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The Last Day

The Last Day
signed, titled and dated 'C. Tabouret 2016 THE LAST DAY' (on the reverse)
acrylic on canvas
90 3/8 x 129 7/8in. (230 x 330cm.)
Painted in 2016
Night Gallery, Los Angeles.
Acquired from the above by the present owner.
Special notice
Artist's Resale Right ("Droit de Suite"). Artist's Resale Right Regulations 2006 apply to this lot, the buyer agrees to pay us an amount equal to the resale royalty provided for in those Regulations, and we undertake to the buyer to pay such amount to the artist's collection agent. Cancellation under the EU Consumer Rights Directive may apply to this lot. Please see here for further information. This lot has been imported from outside of the UK for sale and placed under the Temporary Admission regime. Import VAT is payable at 5% on the hammer price. VAT at 20% will be added to the buyer’s premium but will not be shown separately on our invoice.

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Lot Essay

A monumental canvas over three metres across, The Last Day (2016) is a captivating example of Claire Tabouret’s distinctive, emotionally-charged figurative practice. A group of fifteen children—in standing and seated rows, as if posing for a school photograph—are dressed in a variety of costumes. There are clowns, cowboys, Native Americans, and girls in old-fashioned bonnets. Three of them hold mysterious, slender poles in their hands. Their gazes are direct, with an enigmatic air of expectation. Tabouret’s deft, liquid brushstrokes create a sense of dreamlike mirage: a layer of fluorescent green underpainting flashes through in places, dissolving outlines and lending the figures an otherworldly neon glow. For Tabouret, paint’s fluidity embodies the unfixed nature of selfhood, and of history itself. ‘A ray of light, music, a painting; sometimes these can make time disappear’, she says. ‘It’s a strong and beautiful experience. I think that’s what art should be about: the end of time’ (C. Tabouret, quoted in F. Fryns, ‘Portrait of an Artist: Claire Tabouret’, Vanity Fair, November 2017, p. 93).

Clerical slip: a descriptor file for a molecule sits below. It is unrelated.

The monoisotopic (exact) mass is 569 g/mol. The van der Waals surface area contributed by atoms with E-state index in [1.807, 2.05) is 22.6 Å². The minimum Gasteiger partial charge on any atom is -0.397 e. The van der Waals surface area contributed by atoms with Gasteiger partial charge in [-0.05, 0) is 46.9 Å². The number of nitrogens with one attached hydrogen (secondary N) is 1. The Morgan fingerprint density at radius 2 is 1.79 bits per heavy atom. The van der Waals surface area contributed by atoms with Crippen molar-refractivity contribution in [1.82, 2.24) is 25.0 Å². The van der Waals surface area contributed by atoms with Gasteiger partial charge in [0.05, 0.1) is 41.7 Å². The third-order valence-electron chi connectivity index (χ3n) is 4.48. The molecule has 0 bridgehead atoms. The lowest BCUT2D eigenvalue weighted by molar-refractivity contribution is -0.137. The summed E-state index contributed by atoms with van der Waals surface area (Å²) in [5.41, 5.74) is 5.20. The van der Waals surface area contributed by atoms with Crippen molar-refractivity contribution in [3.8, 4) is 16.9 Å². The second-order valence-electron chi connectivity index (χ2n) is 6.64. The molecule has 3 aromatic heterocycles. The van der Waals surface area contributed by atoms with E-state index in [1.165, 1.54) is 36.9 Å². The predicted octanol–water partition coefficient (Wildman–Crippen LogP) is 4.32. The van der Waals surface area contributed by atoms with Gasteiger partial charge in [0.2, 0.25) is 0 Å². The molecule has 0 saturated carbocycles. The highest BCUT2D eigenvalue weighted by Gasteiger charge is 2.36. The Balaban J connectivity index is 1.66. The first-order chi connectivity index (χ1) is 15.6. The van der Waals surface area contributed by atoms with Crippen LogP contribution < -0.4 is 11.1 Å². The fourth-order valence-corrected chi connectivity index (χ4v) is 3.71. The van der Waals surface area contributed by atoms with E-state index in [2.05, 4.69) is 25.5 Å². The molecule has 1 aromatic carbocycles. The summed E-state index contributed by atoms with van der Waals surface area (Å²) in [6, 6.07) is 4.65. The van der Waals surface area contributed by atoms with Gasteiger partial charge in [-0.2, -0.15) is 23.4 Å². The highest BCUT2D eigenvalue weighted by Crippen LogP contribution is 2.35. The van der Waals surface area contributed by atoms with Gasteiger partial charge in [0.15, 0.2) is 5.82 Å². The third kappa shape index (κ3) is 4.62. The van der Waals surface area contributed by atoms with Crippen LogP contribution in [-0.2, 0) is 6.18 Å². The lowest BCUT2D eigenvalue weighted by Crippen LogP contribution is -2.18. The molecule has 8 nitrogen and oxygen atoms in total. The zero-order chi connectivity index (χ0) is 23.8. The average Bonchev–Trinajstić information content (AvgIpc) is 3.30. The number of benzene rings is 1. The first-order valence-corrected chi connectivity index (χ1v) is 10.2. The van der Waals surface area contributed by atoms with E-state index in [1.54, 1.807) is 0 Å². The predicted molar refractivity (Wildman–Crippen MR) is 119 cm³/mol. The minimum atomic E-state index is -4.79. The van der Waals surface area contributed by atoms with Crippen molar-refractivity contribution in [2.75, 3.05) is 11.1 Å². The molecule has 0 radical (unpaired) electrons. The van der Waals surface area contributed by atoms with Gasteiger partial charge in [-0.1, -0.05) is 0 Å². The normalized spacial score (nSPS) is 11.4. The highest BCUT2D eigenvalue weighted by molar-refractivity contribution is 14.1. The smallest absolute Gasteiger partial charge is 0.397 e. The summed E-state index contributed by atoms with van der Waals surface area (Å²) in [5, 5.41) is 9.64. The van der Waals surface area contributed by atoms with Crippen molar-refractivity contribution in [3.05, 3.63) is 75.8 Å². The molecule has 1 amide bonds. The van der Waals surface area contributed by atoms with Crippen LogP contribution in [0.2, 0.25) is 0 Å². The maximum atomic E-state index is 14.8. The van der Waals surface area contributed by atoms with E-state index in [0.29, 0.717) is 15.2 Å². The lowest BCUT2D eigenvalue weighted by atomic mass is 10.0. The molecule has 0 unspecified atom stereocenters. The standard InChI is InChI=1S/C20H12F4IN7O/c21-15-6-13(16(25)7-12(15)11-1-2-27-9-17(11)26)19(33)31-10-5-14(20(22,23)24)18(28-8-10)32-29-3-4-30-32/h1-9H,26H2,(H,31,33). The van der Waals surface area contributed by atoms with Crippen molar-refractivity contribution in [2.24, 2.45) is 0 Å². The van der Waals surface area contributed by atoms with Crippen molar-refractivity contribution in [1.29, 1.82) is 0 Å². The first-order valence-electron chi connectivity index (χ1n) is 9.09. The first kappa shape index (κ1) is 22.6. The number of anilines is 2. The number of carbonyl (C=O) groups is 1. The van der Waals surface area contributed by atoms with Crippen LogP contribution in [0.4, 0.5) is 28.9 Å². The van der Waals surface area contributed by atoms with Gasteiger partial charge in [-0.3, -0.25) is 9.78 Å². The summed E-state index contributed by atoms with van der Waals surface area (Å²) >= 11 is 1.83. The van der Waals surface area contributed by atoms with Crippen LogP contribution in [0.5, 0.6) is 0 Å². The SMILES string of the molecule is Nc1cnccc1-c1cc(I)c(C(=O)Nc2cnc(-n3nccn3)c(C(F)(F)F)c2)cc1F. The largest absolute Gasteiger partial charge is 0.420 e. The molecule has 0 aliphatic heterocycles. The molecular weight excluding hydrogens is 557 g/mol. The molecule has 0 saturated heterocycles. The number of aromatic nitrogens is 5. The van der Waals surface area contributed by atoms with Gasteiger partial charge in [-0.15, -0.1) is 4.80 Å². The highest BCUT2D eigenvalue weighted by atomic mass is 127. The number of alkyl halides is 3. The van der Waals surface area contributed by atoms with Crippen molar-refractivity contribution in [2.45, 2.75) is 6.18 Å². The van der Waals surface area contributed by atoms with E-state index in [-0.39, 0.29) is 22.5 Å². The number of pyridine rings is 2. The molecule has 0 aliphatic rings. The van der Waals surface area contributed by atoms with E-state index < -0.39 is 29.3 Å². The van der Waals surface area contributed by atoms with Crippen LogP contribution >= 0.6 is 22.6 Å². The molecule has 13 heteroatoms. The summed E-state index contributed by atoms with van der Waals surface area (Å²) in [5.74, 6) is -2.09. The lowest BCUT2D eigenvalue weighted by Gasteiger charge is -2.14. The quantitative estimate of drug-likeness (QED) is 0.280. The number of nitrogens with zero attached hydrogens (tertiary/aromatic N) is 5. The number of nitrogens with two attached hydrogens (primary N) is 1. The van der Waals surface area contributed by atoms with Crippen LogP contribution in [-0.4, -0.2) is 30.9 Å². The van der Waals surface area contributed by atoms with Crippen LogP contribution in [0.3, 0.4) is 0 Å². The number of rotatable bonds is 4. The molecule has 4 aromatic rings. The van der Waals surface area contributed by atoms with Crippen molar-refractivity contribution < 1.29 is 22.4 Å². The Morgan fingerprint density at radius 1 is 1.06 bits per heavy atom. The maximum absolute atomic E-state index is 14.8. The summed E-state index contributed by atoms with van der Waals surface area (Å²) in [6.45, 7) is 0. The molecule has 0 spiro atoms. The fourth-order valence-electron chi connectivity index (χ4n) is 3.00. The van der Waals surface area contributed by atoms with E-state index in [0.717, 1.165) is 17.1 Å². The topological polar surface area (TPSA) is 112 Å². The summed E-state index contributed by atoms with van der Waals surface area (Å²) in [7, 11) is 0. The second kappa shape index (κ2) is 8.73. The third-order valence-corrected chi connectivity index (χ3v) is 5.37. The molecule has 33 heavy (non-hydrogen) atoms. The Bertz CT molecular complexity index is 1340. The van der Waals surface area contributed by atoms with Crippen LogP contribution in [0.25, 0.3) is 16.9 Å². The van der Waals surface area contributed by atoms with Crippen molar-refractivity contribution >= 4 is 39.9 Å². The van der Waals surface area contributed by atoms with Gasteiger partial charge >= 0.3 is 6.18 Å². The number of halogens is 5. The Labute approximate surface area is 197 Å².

Born in France and based in Los Angeles, Tabouret has risen to acclaim over the past decade for her ethereal, incandescent and often vast paintings, which are today held in permanent collections including the Los Angeles County Museum of Art, the Musée des Beaux Arts de Montréal, and the Pérez Art Museum Miami. They are typically derived from found photographs, and shimmer with the uncanny light of distant memories. Her group compositions explore themes of shifting character, performance, and social and familial relationships—ideas particularly visible in The Last Day’s children, each of whose outfits stand out from the crowd, but whose individual expressions are tantalisingly inscrutable.

While the work has a nostalgic or even ghostly aura—there are echoes of the 19th-century pursuit of ‘spirit photography’, which captured transparent figures through lengthy exposures—Tabouret’s technique ultimately melts away any historical specificity, emphasising the painted surface as mutable and timeless. She credits an early experience of Monet’s Water Lilies, which she saw at the age of four, as informing her immersive, aqueous understanding of paint: the changing expressions of a person’s face are no less evanescent than the play of light across water. Tabouret’s pigment—flowing, unstable, luminous—conveys visual and emotional flux as one. The Last Day is awash with feeling, and pictures identity as a mercurial, imaginative state of constant becoming.

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